Do Nominal Wage Cuts really stabilize Demand-driven Recessions?

Effects of a wage increase

Effects of a wage increase (Photo credit: Wikipedia)

Robert Lucas suggests that most unemployment in times of crisis is actually voluntary. He substantiates his assertion by pointing to a model of the labour market where wages adjust to take into account both the supply of, and the demand for, labour. Lucas’s model helps to illustrate his view of what happened to the labour market during the Great Recession. The shortfall in the demand for labour causes a disequilibrium between demand and supply which creates a downward pressure on the wage rate. Employers face falling revenues, so they need to cut wage costs by an equivalent level to stabilize the production and profit base of the firms in the macro-economy. Therefore, they need to cut the nominal wages of their workers to re-equilibrate the labour market.

This theory provides a ready source of attacks against all sorts of employment security, as well as against collective bargaining, including the usual conservative bug-bears such as labour unions and labour market rigidities(of course, pesky regulations). Abolish these luxuries, say the New Classicals, and we return to growth in employment, through the magic of flexible wages. Essentially, the opportunity cost of hiring for firms decreases, and they have more incentive to employ workers.

Or, to put it more simply, when the cost of a “commodity” decreases, the quantity demanded of that commodity increases.

However, (and obviously), the reality does not bear this out. Nominal Wage Cuts do not stabilize a deflating economy. Consider a two-sector economy with no foreign or government sector. This “model economy” is staffed by workers, businesses, and crucially, a Circuitist financial sector.

(1) Imagine that this economy is hit by a massive negative leverage shock, which results in a widespread decrease in asset prices. This decreases the monetary wealth of households, and overleveraging places a liquidity constraint on them. This results in a massive decrease in consumer spending.

(2) A Keynesian Aggregate Expenditure Model would indicate that this leads to lower Business revenues as well, and therefore, businesses need to cut costs to stay afloat. The first thing businesses would reduce is business investment, as they would like to keep the focus on the reduction of existing inventories. The second thing that they would have to do, given the magnitude of the negative revenue shock, is to reduce the wage rate of currently hired workers.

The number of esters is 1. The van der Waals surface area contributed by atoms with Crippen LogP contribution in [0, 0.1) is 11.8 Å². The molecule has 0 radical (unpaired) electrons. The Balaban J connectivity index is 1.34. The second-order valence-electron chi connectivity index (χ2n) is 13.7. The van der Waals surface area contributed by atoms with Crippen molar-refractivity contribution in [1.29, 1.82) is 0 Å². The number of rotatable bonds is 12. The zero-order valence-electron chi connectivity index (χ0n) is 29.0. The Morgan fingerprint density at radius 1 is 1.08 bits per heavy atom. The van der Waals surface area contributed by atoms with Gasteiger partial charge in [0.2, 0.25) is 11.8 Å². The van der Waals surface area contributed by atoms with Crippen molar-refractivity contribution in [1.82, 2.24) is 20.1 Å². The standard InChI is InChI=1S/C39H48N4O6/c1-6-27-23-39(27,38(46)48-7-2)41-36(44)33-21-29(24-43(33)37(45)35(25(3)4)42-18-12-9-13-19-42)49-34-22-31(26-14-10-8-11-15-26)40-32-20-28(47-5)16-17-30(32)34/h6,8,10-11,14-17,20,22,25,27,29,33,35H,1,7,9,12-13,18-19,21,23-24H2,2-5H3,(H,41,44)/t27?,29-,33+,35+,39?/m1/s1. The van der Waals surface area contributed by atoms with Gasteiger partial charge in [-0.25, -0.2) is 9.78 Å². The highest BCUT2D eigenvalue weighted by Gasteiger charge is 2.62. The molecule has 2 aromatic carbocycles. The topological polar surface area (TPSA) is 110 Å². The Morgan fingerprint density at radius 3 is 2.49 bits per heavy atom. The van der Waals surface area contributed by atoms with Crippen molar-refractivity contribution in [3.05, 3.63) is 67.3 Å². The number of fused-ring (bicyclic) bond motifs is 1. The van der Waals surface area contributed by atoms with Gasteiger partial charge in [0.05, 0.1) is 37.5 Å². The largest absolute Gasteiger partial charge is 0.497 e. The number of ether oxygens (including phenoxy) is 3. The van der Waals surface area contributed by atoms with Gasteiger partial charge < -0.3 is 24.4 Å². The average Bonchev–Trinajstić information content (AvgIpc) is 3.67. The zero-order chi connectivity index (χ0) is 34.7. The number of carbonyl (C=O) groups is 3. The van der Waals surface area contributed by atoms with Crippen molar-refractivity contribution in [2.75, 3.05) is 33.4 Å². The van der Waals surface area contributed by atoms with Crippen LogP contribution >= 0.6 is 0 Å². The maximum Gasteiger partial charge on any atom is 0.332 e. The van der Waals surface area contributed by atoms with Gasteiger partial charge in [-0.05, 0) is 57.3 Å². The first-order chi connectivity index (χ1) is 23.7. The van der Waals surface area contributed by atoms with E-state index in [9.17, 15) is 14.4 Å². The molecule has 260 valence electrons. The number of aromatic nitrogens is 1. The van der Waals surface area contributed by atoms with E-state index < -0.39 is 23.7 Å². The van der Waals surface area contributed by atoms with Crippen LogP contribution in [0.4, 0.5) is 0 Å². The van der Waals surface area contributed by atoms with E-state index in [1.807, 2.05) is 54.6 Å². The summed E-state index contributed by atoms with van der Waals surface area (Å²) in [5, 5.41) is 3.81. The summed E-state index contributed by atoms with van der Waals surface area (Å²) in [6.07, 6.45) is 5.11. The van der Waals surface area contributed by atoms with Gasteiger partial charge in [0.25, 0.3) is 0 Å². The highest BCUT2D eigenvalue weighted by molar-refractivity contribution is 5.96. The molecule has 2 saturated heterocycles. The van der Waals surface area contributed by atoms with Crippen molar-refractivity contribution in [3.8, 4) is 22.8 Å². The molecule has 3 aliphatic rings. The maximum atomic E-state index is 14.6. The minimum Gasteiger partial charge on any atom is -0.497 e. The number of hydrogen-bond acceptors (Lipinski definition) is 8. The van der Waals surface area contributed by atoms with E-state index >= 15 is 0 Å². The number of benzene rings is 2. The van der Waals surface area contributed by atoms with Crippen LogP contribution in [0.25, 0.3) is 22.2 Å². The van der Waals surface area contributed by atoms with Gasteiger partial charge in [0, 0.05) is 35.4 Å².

(3) Now, and this is the important bit, businesses take advantage of the luxuries of the idealized economy, and manage to decrease the wages of workers they hire. This happens en masse across the macroeconomy. At this point, the labour market has adjusted to this shock, and (according to the Neo Classicals), Macroeconomic equilibrium returns as product markets equilibrate.

(4) However, there is an important intertemporal point to be made here. In scenario (1), the consumers already caused a negative demand shock with their reduced consumption(say by a factor of x), and if their wages would be cut, their consumption would likely be cut further than the original, which already caused  a severe reduction in demand, after their wages were cut. This does even take into account the disequilibrating factors of debt deflation, and of a massive decline in asset values, both of which would affect the labour market , leaving aside the original Demand shocks.

The point that I am trying to make here is that a demand-side spiral cannot be contained by a decrease in nominal wage. In fact, it is likely to make things worse, by pushing down labour demand still further, due to the loss in consumption demand. The Neoclassical picture would be more suited to a temporary reduction in the demand for labour in an individual market, such as the advent of ATM’s in the labour market for bank cashiers. However, a reduction in effective demand is neither temporary, nor in an individual market. Neoclassicals  also commit a fallacy of composition. An individual person and business might stay profitable by reducing costs to the minimum, but all businesses and consumers doing so in the aggregateThe outcome is not good for the neoclassical theory.